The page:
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Re^2: alternatives to if and series of elsif

by gsiems (Chaplain)
on Jul 03, 2005 at 03:34 UTC ( #471983=note: print w/ replies, xml ) Need Help??


in reply to Re: alternatives to if and series of elsif
in thread alternatives to if and series of elsif

Except that neither stick or stick2 return the same results as the original compare subroutine. Consider,

print "compare: ", compare (10127, 20), "\n"; print "stick: ", stick (10127, 20), "\n"; print "stick2: ", stick2 (10127, 20), "\n"; ...

Prints out:

compare: 15
stick: 20
stick2: 20


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Re^3: alternatives to if and series of elsif
by BrowserUk (Pope) on Jul 03, 2005 at 05:31 UTC

    Your right, but I concluded (as I assume other responders did) that it was a bug in the original implementation. One that possibly doesn't show up because the situation doesn't arise in use.

    My interpretation of the intent of the original algorithm, is that if a user has acquired a given number of points, and their quota has not yet been incremented to the appropriate level, then it is increased to that level.

    My view was that the quota may represent something like "life force" or "energy" or "armour" in a game scenario, which gets increased in stages as the user accumulates points. This is an assumption, but one that seems to fit the facts as presented.

    The thing I noticed with the original implementation is that if a user accumlated more points, but didn't accumulate any additional quota (through other mechanisms) between reassessments, then they are penalised (all the way back to the base level), until their points tally took them high enough to be awarded the next level of quota. At which point they regain both the penalised quota, plus the new increase. Vis:

    #! perl -slw use strict; sub compare { my ($points, $quota) = @_; if ($points > 18000 && $quota < 24) { return 24; } elsif ($points > 16000 && $quota < 23) { return 23; } elsif ($points > 14000 && $quota < 22) { return 22; } elsif ($points > 12000 && $quota < 21) { return 21; } elsif ($points > 10000 && $quota < 20) { return 20; } elsif ($points > 8000 && $quota < 19) { return 19; } elsif ($points > 6000 && $quota < 18) { return 18; } elsif ($points > 4000 && $quota < 17) { #19 return 17; } elsif ($points > 2000 && $quota < 16) { #17 return 16; } return 15; } my $userQuota = 0; for my $userPoints ( map{ $_ * 1000 } 0 .. 19 ) { printf "Before: %5d : %5d", $userPoints, $userQuota; $userQuota = compare( $userPoints, $userQuota ); printf " After: %5d : %5d\n", $userPoints, $userQuota; } __END__ P:\test>471983 Before: 0 : 0 After: 0 : 15 Before: 1000 : 15 After: 1000 : 15 Before: 2000 : 15 After: 2000 : 15 Before: 3000 : 15 After: 3000 : 16 Before: 4000 : 16 After: 4000 : 15 Before: 5000 : 15 After: 5000 : 17 Before: 6000 : 17 After: 6000 : 15 Before: 7000 : 15 After: 7000 : 18 Before: 8000 : 18 After: 8000 : 15 Before: 9000 : 15 After: 9000 : 19 Before: 10000 : 19 After: 10000 : 15 Before: 11000 : 15 After: 11000 : 20 Before: 12000 : 20 After: 12000 : 15 Before: 13000 : 15 After: 13000 : 21 Before: 14000 : 21 After: 14000 : 15 Before: 15000 : 15 After: 15000 : 22 Before: 16000 : 22 After: 16000 : 15 Before: 17000 : 15 After: 17000 : 23 Before: 18000 : 23 After: 18000 : 15 Before: 19000 : 15 After: 19000 : 24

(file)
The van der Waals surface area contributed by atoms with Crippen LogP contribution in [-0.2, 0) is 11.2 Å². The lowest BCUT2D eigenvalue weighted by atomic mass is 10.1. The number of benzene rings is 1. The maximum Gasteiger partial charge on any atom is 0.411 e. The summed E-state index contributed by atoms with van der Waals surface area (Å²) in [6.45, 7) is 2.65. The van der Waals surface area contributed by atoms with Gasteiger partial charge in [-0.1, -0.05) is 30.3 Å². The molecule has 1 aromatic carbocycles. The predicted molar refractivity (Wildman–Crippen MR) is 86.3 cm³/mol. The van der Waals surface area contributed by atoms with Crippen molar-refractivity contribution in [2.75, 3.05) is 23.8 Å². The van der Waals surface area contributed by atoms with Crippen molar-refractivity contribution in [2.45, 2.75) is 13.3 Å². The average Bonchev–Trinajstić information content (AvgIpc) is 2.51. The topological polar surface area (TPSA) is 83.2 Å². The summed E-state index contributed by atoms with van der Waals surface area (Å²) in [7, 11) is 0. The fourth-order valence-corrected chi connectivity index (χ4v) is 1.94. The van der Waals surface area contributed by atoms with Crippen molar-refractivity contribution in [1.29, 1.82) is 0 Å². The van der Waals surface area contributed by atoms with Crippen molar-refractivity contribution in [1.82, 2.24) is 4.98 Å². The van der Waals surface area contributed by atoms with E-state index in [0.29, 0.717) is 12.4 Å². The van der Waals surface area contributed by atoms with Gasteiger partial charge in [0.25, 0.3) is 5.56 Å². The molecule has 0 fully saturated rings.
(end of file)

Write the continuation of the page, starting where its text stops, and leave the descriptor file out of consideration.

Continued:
This doesn't fit with any pattern I could relate to, so I assumed it was a bug (that doesn't show up in use), with the original implementation.

    However, you are correct that my implementations don't correctly comply with even my interpretation of the OPs requirements in as much as I have a fencepost error. The following two replacements correct that deficiency:

    use constant STICK => pack 'C*', 15, map( ($_) x 2, 15 .. 23 ), (24) x + 100; sub stick{ my $q = ord substr STICK, 1+ $_[0] / 1000; return $q < $_[1] ? $_[1] : $q; } use constant STICK2 => [ 15, map( ($_) x 2, 15 .. 23 ), (24) x 100 ]; sub stick2{ my $q = STICK2->[ 1 + $_[0] / 1000 ]; return $q < $_[1] ? $_[1] : $q; }

    I guess only kiat will be able to tell us if my assumption was a pragmatic one.


    Examine what is said, not who speaks -- Silence betokens consent -- Love the truth but pardon error.
    Lingua non convalesco, consenesco et abolesco. -- Rule 1 has a caveat! -- Who broke the cabal?
    "Science is about questioning the status quo. Questioning authority".
    The "good enough" maybe good enough for the now, and perfection maybe unobtainable, but that should not preclude us from striving for perfection, when time, circumstance or desire allow.
      Thanks, BrowserUK!

      My interpretation of the intent of the original algorithm, is that if a user has acquired a given number of points, and their quota has not yet been incremented to the appropriate level, then it is increased to that level.
      That's the right interpretation. When none of the conditions is met, the value returned should be undef or 0, to indicate that nothing should be done (in the code I posted, the returned value when none of the conditions is met is 15).
      My view was that the quota may represent something like "life force" or "energy" or "armour" in a game scenario, which gets increased in stages as the user accumulates points. This is an assumption, but one that seems to fit the facts as presented.
      Yes, the quota is some kind of energy points. These points are increased in conjunction with the increase in the (performance) points. It's a bit like PM here - the number of votes you get is tied to the number of XP's you've accumulated.

      ++ Good call.

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